Avis Harvey cannot be silenced about children and her immortal love for them.
“I worked with children all my life and I like children. I want them to be aware, to be informed, and to be educated,” she said.
Harvey, however, thinks too many children lack awareness of the island’s cultural heritage.
As a result, she has been collecting artifacts with an intention to one day establish a heritage site in her hometown of Linstead, St Catherine.
“When you go around and sometimes talk to the young people, they don’t even have the slightest idea of where we are coming from. What I have done is to present a gift to the younger people…” Harvey told The Beacon.
“I am trying to get a sponsor because I want to set up a heritage site so that the children can come and see my displays.”
Harvey was seen displaying a number of the artifacts at the Jamaica Linstead Ackee and Jerk Cultural Festival, which was held on October 21 at Dinthill Technical High School in Linstead.
The items included a coal stove, lantern, self-heater iron, mortar, coconut brush for the floor, cassette recorder, and an oil stove.
“A lot of these things are my collection; I have things here from my grandmother. I have a waiter from my grandmother, and it was my great-grandfather who made it from mahogany,” Harvey said while pointing at the different items.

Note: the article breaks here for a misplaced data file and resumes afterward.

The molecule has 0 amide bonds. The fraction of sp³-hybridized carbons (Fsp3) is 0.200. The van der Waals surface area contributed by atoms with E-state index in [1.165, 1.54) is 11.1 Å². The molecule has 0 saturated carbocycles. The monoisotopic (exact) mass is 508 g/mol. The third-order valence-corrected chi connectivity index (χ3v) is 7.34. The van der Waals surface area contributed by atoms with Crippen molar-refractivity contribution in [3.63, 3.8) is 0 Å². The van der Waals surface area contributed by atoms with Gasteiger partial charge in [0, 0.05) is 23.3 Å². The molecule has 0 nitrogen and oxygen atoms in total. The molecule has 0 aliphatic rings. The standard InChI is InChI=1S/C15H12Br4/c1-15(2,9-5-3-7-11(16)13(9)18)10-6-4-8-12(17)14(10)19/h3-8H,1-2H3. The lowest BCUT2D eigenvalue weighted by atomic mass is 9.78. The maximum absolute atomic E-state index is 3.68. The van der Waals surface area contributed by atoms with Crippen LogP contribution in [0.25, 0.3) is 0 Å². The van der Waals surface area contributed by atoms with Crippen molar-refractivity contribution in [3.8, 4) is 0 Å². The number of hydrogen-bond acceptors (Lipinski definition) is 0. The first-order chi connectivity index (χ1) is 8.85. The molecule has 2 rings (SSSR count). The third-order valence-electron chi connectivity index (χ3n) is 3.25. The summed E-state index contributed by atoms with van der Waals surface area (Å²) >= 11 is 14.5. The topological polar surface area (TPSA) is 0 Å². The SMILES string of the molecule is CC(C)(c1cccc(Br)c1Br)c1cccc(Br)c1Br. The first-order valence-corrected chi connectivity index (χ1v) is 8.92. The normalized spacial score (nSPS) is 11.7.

She further stated that, although she has been collecting the artifacts for ‘a long time now,’ she has been doing it on a highly organized level for about four years.
It is not surprising that Harvey is still passionate about educating young people.
She spent some 25 years teaching at different infant schools in the Linstead area; she also started an infant school.
Furthermore, Harvey plays an important role in youth organizations attached to the Rotary Club in Linstead, and previously the Lions Club.
“I would like to be remembered as a person who loves children, takes care of children and have a big heart,” said the bubbly biological mother-of-three.
She told The Beacon that she does not consider herself a ‘retired’ teacher; she prefers to be called a lifelong educator.
Harvey also does not like to disclose her age. “It is not about the age; it’s about the heart,” she insisted.
Harvey, born and raised in Kingston, said she fell in love with Linstead when she first visited the area as a Girl Guides member when she was 12 years old.
Linstead, today, is her home.
By Horace Mills, Journalist
Don't hesitate. Please send us positive stories, and donate to The Beacon in support of free and fair journalism.